His is a story of a talent that shone through despite the most adverse circumstances. 

Haldhar Nag, who hails from western Odisha, is a much-loved poet in Kosli language. What makes him special, though, is the fact that Nag is barely schooled and struggled most of his life to make ends meet. Thanks to his gift of poetry, however, Nag boasts of five PhDs based on him, and his work is taught at universities. 

On Monday, the 66-year-old was honoured with a Padma Shri by the president in a star-studded ceremony.

Source: b'Source: Twitter'

Here's a look at his life story that is bound to serve as an inspiration to many:

Nag was born in 1950 in a poor family of Ghens in Bargarh district of Odisha. He was just 10 years of age when his father passed away, forcing him to quit school after Class 3. He worked as a dishwasher at a local sweet shop to help the family.

"Life of a widow's child was tough," Nag told The Times of India.

Two years later, a village senior helped him get a cook's job at a school, where he worked for 16 years. Later, he opened a stationery shop.

"But soon, a number of schools came up in the area. I approached a banker and got Rs 1,000 loan to start a small shop selling stationeries and eatables for school students," Nag told TOI.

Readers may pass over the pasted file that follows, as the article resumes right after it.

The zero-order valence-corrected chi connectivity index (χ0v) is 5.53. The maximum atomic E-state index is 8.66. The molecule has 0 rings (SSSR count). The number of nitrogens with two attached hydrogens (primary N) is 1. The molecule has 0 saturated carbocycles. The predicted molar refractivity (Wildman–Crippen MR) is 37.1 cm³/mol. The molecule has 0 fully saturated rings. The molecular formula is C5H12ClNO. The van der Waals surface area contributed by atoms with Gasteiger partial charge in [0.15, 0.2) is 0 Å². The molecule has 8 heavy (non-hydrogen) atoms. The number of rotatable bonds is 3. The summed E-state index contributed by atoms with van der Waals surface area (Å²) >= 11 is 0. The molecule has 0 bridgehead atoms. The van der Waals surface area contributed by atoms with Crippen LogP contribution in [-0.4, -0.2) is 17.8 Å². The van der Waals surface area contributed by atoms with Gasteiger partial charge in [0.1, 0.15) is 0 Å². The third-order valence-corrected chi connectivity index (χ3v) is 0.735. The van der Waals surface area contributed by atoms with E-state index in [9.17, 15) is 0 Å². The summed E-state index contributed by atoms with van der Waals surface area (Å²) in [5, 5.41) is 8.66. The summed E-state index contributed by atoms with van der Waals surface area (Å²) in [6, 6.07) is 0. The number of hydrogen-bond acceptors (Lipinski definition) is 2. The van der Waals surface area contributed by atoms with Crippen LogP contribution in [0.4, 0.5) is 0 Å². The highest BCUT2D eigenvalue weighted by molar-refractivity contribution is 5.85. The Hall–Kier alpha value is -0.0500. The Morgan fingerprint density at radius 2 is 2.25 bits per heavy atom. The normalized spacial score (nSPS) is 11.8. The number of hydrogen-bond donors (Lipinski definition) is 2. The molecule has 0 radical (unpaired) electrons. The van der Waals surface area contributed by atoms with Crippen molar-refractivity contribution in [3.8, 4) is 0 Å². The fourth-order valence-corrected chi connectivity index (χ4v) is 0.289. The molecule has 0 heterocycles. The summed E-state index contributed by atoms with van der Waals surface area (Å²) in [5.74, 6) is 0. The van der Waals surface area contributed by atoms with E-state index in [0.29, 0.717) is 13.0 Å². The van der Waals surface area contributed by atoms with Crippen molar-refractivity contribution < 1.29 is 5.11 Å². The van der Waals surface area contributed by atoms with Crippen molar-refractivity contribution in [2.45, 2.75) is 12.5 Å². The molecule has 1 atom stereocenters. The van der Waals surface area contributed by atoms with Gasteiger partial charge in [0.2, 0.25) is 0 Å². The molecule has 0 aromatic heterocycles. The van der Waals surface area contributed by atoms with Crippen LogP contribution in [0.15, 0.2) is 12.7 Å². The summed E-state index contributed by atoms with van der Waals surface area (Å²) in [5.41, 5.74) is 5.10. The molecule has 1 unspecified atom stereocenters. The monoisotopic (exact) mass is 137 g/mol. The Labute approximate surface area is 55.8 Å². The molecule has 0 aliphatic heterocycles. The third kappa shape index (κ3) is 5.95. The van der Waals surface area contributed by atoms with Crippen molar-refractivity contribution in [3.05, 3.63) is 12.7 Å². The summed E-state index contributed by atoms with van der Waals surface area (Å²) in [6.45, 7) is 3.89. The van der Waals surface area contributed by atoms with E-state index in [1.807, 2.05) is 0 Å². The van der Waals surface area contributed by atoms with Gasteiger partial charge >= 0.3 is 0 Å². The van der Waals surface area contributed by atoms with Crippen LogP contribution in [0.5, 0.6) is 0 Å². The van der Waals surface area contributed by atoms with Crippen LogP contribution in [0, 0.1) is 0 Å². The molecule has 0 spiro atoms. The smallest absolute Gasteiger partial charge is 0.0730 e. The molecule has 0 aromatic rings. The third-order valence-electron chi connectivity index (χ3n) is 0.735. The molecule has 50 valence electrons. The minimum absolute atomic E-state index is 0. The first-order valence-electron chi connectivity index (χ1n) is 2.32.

During this period, Nag wrote his first poem titled 'Dhodo Bargachh' (The Old Banyan Tree) in 1990. This was published in a local magazine. In fact, the magazine went on to publish three more poems that Nag sent. 

"I was felicitated and that encouraged me to write more. I started touring nearby villages to recite my poems and got huge response," he told the paper.

About Nag, this is what a close associate told TOI: "He remembers whatever he writes and has been reciting them. You just need to mention the name or subject. He never misses anything. Now he attends at least three to four programmes every day to recite his poems...It's great to see the huge interest of young people in poems in Kosli. Everyone is a poet, but only a few have the art of giving them shape."

The report says Nag has never worn any footwear in life, and is always seen wearing a white dhoti and a vest. "I feel free in this attire," he says.

While five research scholars have based their work on the poet, the Sambalpur University in Odisha is going to soon release a compilation of his writings, which will also be taught in the university.